The Amer­i­cans with Dis­abil­i­ties Act of 1990 makes it ille­gal for com­pa­nies to dis­crim­i­nate in employ­ment against a qual­i­fied indi­vid­ual with a dis­abil­i­ty, accord­ing to the U.S. Equal Oppor­tu­ni­ty Com­mis­sion (EEOC). This leg­is­la­tion, which has been amend­ed in the years since it was orig­i­nal­ly signed into law, pro­vides guide­lines to employ­ers for accom­mo­dat­ing and being fair to the dif­fer­ent­ly abled.

There are lim­i­ta­tions to protection.

“An indi­vid­ual with a dis­abil­i­ty must also be qual­i­fied to per­form the essen­tial func­tions of the job with or with­out rea­son­able accom­mo­da­tion, in order to be pro­tect­ed by the ADA,” accord­ing to the EEOC. Specif­i­cal­ly, they must meet the require­ments set by the employ­er for edu­ca­tion, employ­ment expe­ri­ence, skills, licens­es, and oth­er job-relat­ed stan­dards. In addi­tion, they must also per­form their job oblig­a­tions with or with­out accommodations.

The job descrip­tion matters.

In the eyes of the law, the job descrip­tion mat­ters because it will be con­sid­ered proof of the require­ments and duties the employ­ee — regard­less of dis­abil­i­ty — must per­form. There­fore, HR lead­ers should care­ful­ly craft job descriptions.

This is actu­al­ly a good fit with a gen­er­al trend of greater trans­paren­cy and a hir­ing process that is more like­ly to help employ­ers find a good match in job can­di­dates to avoid attri­tion. Peo­ple should know what their days will be like, how they can suc­ceed on the job, and what tasks they will have to accomplish.

Accom­mo­da­tion is not as sim­ple as it sounds.

Rea­son­able accom­mo­da­tion refers to mak­ing a change or mod­i­fi­ca­tion to make it pos­si­ble for a qual­i­fied appli­cant or employ­ee, who is dis­abled, to apply for the job, do the job, and expe­ri­ence treat­ment equal to oth­ers. In the legal sense, this could mean pro­vid­ing devices, mak­ing the work­place accom­mo­dat­ing with struc­tures like door­ways wide enough for wheel­chairs, and pro­vid­ing interpreters.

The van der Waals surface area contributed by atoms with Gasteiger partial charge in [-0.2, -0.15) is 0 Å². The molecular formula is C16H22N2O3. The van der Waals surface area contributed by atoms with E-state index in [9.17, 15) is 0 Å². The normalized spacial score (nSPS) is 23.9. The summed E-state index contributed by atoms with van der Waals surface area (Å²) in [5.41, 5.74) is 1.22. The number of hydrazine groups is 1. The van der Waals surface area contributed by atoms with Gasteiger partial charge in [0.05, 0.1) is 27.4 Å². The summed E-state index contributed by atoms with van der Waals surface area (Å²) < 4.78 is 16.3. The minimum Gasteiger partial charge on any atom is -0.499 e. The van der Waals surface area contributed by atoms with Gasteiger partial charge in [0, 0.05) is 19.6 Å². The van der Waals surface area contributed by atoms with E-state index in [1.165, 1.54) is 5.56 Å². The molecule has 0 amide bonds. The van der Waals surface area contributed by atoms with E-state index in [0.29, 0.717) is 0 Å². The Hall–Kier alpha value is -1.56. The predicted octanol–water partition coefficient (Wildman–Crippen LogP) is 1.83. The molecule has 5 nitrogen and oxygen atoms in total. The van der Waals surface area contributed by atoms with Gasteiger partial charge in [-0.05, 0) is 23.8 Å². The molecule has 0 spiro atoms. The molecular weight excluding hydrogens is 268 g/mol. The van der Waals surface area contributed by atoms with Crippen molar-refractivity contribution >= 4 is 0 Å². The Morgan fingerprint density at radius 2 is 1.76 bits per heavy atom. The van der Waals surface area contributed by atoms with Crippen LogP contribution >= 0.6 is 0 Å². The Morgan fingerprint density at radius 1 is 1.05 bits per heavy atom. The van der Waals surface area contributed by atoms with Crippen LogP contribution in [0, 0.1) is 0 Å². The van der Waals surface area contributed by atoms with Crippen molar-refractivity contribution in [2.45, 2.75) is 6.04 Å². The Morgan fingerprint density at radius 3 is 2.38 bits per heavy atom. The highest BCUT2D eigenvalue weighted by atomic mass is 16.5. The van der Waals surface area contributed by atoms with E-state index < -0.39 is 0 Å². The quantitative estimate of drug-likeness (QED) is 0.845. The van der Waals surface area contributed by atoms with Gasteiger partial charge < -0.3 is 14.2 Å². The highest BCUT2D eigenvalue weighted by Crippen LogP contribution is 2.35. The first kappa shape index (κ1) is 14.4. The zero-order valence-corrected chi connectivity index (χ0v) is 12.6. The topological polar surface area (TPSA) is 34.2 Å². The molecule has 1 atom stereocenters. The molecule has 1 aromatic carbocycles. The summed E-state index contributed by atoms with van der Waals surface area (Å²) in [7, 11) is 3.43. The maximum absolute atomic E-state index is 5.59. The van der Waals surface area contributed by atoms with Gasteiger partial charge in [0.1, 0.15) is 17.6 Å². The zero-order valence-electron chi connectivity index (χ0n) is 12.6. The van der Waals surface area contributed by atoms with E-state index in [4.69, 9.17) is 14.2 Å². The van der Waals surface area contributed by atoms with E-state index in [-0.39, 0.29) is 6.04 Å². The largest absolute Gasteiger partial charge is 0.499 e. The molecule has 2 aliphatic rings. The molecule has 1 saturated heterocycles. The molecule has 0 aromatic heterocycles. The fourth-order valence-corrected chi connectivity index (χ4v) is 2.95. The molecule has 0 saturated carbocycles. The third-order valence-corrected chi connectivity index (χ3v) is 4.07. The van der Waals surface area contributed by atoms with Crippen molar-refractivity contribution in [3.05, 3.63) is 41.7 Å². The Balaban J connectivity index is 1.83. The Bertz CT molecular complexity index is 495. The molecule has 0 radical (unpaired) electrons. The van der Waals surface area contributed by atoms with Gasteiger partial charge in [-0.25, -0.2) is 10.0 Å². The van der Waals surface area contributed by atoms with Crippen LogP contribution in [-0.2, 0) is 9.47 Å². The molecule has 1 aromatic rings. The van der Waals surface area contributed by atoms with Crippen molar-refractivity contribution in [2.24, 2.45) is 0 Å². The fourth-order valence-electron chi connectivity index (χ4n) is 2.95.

There is a caveat to pro­vid­ing rea­son­able accom­mo­da­tion. Some might see it as a loophole:

“It is a vio­la­tion of the ADA to fail to pro­vide rea­son­able accom­mo­da­tion to the known phys­i­cal or men­tal lim­i­ta­tions of a qual­i­fied indi­vid­ual with a dis­abil­i­ty, unless to do so would impose an undue hard­ship on the oper­a­tion of your busi­ness,” accord­ing to EEOC. “Undue hard­ship means that the accom­mo­da­tion would require sig­nif­i­cant dif­fi­cul­ty or expense.”

While employ­ers are not legal­ly required to make all the changes, many are try­ing to equip their work­place so it is more wel­com­ing to their diverse group of employ­ees. Some are mak­ing any con­tent on the inter­net acces­si­ble. Oth­er exam­ples might include remov­ing light­ing that would dis­turb those with pho­to­sen­si­tive conditions.

Be aware of the lim­its to your questioning.

HR pro­fes­sion­als should know that they can­not ask job can­di­dates if they are dis­abled or about the sever­i­ty of their dis­abil­i­ty. No one can require a med­ical exam before mak­ing a job offer. How­ev­er, HR lead­ers and hir­ing man­agers can ask about the per­son­’s qual­i­fi­ca­tions and abil­i­ties to do the tasks of the job.

The ADA works into DEI strategies.

The ADA pro­vides a kind of roadmap for employ­ers inter­est­ed in hir­ing and accom­mo­dat­ing dis­abled employ­ees. The work­force should reflect the out­side com­mu­ni­ty. Cer­tain­ly, dis­abled Amer­i­cans are in the real world, and they can con­tribute and excel. Ignor­ing their poten­tial sim­ply because of a dis­abil­i­ty is a missed opportunity.

One in four Amer­i­cans has a dis­abil­i­ty, accord­ing to the Cen­ters for Dis­ease Con­trol (CDC). Yet, only about 19% of work­ers in the Unit­ed States are dis­abled. More HR lead­ers, how­ev­er, are rec­og­niz­ing that they should nev­er define a per­son by his or her dis­abil­i­ty. They should instead rec­og­nize the mer­its of their can­di­da­cy and con­sid­er them for jobs.

In fact, diver­si­ty in recruit­ment and hir­ing is a solu­tion to the labor short­age. The CDC also reports that more than 45% of dis­abled adults have func­tion­al dis­abil­i­ties. Now, many com­pa­nies can hire dis­abled peo­ple to work remote­ly, which would not require mak­ing changes to an office or work­space for accommodation.

Ulti­mate­ly, by con­sid­er­ing the require­ments of the ADA and rec­og­niz­ing what their com­pa­ny can do to accom­mo­date those with dis­abil­i­ties, HR pro­fes­sion­als can open a new pipeline of tal­ent. In addi­tion, they can extend their reach and con­tin­ue to diver­si­fy their workforce.

By Francesca Di Meglio

Orig­i­nal­ly post­ed on HR Exchange Network